Certification Makes A Difference To Medical Coders And Billers

January 20th, 2023 - Find-A-Code
Categories:   Coding   Practice Management  

Medical coding and billing jobs are available all over the country. To get hired, you need to have a basic understanding of diagnostic codes, HIPAA compliance, and things like CPT and ICT 10 codes. But what about certification? Is it absolutely necessary?

Technically, no. Neither federal nor state laws mandate that medical coders and billers be formally educated or certified. But nearly all employers require certification at this point. The fact is that certification makes an enormous difference in everything from accuracy to efficiency.

People looking to become medical coders or billers have plenty of training opportunities. Between local community colleges and specialized training and certification organizations, choices abound.

The Health Information Technician

It is possible to be certified as either a medical coder or biller. Another option is to become a certified health information technician with dual certifications in both billing and coding. Going the health information technician route gives a person greater access to more job opportunities. Certified technicians enjoy:

●    competitive compensation and benefits
●    access to more job opportunities
●    the opportunity for a career rather than just a job
●    the ability to start working immediately.

Simply put, certification opens doors. The more certifications a person possesses, the more opportunities there are to build a successful career as a medical coder or biller.

The Certified Medical Coder

In order to become a certified professional coder, one must pass a certification exam. That's where the training comes in. You train for the purposes of passing the exam and getting your certificate. Passing that exam tells employers that you:

●    have demonstrated accuracy in assigning medical codes
●    possess adequate knowledge of coding guidelines and regulations
●    possess adequate knowledge of common medical terminology
●    possess adequate knowledge of both human physiology and anatomy
●    have demonstrated proficiency in a variety of medical services and procedures
●    have the ability to integrate coding with employer policies and procedures.

Certification is as important to a medical coder as it is a software developer. Being certified demonstrates that you have undergone the training necessary to do your job well. However, certification does not guarantee that you will perform as expected. That is your part.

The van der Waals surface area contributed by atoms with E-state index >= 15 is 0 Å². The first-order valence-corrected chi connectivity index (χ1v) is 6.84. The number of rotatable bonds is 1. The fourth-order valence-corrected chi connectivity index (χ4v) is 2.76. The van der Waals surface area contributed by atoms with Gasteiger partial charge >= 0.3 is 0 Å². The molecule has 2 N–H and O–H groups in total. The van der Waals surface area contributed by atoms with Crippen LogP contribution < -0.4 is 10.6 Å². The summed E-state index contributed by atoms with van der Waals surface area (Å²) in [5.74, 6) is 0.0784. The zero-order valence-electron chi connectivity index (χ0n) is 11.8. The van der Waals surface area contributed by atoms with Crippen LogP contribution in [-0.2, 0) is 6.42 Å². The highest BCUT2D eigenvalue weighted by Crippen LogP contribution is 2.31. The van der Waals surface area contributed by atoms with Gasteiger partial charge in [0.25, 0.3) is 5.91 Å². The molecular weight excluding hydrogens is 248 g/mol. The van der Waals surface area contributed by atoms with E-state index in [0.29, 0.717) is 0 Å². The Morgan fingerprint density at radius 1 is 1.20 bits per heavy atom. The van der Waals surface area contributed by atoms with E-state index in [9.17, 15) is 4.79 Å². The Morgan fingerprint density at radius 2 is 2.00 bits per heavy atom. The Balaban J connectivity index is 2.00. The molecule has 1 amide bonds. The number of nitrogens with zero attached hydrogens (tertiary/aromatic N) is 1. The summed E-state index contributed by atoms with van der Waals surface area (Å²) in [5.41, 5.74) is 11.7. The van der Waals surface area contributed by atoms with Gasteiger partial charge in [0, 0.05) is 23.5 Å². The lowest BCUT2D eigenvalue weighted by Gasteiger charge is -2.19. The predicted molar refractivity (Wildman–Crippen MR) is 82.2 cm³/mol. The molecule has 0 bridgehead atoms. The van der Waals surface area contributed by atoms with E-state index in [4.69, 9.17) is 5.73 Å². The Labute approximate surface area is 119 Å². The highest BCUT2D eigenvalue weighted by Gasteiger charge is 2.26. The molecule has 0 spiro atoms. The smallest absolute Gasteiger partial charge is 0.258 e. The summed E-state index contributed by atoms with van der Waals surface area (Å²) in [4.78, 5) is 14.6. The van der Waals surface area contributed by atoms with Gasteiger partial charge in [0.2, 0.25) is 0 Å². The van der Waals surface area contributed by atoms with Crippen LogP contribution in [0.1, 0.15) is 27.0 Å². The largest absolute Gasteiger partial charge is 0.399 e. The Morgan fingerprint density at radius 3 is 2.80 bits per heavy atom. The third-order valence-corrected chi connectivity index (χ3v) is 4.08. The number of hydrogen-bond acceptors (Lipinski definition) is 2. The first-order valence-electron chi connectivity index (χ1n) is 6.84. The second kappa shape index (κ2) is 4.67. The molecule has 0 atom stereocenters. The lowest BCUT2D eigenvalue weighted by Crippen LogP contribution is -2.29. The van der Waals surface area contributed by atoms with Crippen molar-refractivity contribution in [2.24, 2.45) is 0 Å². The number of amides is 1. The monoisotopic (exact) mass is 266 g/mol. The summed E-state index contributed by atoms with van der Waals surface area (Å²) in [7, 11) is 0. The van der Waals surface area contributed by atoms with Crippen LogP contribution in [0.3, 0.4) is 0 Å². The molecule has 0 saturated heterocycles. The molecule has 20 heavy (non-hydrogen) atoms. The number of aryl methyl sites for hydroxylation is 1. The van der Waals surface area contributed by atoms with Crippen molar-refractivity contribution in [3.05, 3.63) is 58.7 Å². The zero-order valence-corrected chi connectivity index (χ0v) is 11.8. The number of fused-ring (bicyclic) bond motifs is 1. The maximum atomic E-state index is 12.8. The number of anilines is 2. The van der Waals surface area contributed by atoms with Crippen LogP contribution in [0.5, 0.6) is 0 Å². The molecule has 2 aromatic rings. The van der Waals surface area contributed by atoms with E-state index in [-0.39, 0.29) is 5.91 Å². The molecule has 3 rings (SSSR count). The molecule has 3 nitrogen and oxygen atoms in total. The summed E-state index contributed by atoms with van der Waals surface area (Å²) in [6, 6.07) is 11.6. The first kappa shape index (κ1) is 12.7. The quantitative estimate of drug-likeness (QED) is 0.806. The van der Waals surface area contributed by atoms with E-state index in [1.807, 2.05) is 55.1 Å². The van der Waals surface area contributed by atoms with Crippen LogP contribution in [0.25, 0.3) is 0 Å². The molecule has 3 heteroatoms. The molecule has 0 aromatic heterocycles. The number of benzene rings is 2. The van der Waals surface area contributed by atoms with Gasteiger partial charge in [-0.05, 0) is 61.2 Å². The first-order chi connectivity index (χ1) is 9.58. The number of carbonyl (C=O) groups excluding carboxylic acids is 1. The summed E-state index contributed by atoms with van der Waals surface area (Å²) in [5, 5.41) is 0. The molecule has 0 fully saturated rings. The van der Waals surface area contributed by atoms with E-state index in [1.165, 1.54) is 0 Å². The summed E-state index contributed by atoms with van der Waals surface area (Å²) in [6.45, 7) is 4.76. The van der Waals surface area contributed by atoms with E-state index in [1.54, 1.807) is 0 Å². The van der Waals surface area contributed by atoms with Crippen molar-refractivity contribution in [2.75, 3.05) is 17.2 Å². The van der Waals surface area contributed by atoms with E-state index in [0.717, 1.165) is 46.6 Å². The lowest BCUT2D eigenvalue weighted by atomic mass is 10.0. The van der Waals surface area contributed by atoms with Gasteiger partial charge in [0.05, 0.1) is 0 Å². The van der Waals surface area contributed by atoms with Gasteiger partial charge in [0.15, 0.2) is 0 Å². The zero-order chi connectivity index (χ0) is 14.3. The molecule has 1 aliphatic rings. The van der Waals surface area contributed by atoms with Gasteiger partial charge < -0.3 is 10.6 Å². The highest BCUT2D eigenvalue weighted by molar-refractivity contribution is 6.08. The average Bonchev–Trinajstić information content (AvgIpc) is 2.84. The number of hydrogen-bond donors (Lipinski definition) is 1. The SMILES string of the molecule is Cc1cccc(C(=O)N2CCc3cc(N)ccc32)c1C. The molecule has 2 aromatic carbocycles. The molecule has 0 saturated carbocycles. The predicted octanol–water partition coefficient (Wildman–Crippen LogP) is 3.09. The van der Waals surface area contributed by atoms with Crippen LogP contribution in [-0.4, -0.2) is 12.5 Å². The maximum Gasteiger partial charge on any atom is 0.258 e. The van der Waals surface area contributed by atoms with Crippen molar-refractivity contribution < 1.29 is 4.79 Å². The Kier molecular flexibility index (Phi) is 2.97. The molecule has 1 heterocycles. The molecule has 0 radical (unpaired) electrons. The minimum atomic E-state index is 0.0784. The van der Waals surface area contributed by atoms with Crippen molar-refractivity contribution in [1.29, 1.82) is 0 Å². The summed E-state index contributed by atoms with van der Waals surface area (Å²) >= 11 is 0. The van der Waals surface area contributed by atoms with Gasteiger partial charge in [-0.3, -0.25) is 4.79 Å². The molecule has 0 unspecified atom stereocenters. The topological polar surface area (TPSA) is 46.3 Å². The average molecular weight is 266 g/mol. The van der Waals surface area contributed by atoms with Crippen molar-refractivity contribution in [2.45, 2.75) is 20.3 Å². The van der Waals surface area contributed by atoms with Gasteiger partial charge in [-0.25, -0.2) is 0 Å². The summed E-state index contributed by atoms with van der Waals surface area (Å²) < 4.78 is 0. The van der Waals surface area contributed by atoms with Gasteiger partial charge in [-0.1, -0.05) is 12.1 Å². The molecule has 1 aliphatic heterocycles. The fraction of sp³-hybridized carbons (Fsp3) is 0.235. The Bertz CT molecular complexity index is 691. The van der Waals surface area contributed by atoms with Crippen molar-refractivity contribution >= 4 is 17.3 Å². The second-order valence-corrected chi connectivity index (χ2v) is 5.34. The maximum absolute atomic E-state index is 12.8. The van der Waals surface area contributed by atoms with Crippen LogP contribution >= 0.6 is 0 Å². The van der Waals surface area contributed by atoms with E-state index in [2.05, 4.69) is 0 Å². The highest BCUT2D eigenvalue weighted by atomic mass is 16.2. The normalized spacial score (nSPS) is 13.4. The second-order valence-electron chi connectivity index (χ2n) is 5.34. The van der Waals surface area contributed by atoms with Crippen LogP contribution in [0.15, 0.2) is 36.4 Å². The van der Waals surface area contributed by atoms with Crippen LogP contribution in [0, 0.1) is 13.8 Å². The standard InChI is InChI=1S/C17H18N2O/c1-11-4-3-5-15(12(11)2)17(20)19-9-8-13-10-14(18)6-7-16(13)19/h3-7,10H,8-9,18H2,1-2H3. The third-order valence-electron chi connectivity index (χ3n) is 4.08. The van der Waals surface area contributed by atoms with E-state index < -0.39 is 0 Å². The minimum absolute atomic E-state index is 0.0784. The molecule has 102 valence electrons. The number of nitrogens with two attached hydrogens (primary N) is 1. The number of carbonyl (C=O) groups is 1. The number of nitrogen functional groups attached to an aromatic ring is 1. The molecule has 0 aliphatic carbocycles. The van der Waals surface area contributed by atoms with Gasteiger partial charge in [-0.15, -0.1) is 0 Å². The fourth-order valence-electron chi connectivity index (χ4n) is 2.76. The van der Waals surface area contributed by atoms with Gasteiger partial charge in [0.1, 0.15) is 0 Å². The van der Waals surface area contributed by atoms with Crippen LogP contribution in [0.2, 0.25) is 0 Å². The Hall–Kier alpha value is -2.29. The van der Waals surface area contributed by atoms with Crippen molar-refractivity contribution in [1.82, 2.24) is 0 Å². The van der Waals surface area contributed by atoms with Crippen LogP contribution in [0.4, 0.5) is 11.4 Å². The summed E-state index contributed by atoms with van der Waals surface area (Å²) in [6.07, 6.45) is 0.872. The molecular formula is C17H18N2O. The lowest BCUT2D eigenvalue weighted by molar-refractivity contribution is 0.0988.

Earning Specialty Certifications

Speaking of software developers, they can get both general and specialty certifications. Medical billers and coders have the same opportunities. For example, you might choose to become a certified professional coder through an organization known as the AAPC. Even after you start work, you can continue your training to earn additional certifications.

Specialty certifications for coders include things like:

●    outpatient coding
●    inpatient coding
●    risk adjustment coding.

Specialty certifications for billers include things like:

●    anesthesia and pain management
●    ambulatory surgery
●    cardiology
●    family practice
●    general surgery
●    ophthalmology.

The list goes on and on. The question is this: why would a certified professional coder or biller want to continue earning more certifications? It all boils down to career advancement. As you go up the certification ladder, you find that fewer and fewer coders and billers possess the more advanced certifications. The result is higher pay for them.

Certifications Fuel a Career

As a general rule, more certifications equate to more job opportunities and higher pay. You could say that certifications fuel a career in medical coding or billing. They provide a pathway for establishing and building a lifelong career.

You do not technically need to be certified to get a job as a medical coder or biller. But these days, it is awfully tough to get hired without certification. Being certified makes a difference. It goes a long way toward getting that first job and then moving up the career ladder.


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